Motor Insurance Pit Falls

Most insurance customers understand the term “excess” but not everyone appreciates the implications. An excess is a form of “self-insurance” or in other words a potential cost to the customer if a claim occurs. Whatever the cost of the claim, the excess is payable for the amount agreed except where the total of the claim is less than the excess amount – in which case the excess equals the cost of the claim.

Most policies from large car rental companies such as Hertz and Europcar carry an excess of some kind and most discerning customers will attempt to choose a low excess contract since that is the whole point of taking insurance – taking away the worry of the claim cost. Each country is different in the level of protection the customer receives and part of the rental policy. For example rental policies in the USA are usually different to European rental policies. Look here for more info on this.

However, control over this issue is lost to the customer when driving any vehicle which is not owned by or leased to them. The owner of the vehicle will always wish to ensure that their property is insured and will control the insurance cover. In this situation the amount of the insurance excess is dictated by the vehicle owner.
Many customers who have small or reasonable excesses make the mistake of assuming that the excess amount will be similar when hiring or borrowing a vehicle but this is hardly ever the case. An excess of £500 tends to be the minimum these days and can be much higher.

Firstly, excesses reduce premiums and no business person is likely to pass up the chance to save costs. The higher the excess – the lower the insurance premiums. Secondly, having to bear a sizeable amount of the cost in the event of an accident assumes that the driver will drive more carefully which hopefully reflects in fewer accidents and less loss of potential hiring time. Generally, it is perceived that drivers of vehicles not owned by them take less driving care. However, driving with the burden of an excess is not compulsory due to the widely available excess insurance cover. For a fairly modest premium, excess costs can be fully covered. The customer decides the amount or “sum insured” needed and the period of time that cover should be in force. This could be just a few days or a longer period.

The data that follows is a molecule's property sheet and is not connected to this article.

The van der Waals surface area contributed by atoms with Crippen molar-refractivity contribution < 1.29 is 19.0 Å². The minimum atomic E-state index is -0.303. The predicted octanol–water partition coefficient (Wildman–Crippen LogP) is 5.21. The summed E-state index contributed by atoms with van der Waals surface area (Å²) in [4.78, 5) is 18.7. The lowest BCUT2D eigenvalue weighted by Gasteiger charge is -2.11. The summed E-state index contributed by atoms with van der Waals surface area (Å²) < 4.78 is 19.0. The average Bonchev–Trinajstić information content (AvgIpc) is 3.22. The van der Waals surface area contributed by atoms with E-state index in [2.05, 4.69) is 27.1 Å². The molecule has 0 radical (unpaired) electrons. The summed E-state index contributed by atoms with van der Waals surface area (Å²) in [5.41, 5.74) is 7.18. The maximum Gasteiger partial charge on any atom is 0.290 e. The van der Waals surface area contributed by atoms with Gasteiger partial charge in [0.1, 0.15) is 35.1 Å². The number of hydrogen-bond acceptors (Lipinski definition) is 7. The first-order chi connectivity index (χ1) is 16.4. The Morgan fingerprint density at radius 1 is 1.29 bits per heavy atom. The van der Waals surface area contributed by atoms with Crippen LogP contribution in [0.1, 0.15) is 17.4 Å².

Buying cover before hiring a vehicle has many advantages. Firstly, you can shop around for the right cover at a competitive price. Secondly, you can assess the quality of the insurer who is offering the cover including their customer service reputation. Thirdly, you will have the time to read the conditions and warranties applicable before going ahead with the purchase.

These advantages are particularly important when hiring a vehicle abroad. So often time seems to be in short supply when you are completing the hire contract. The documentation is often written in the language of that country and, unless you are a fluent speaker, you may well be signing something without knowing all the terms. You may be hiring more than one vehicle during your visit – in which case you will be paying more than once. Click here for more info on this topic.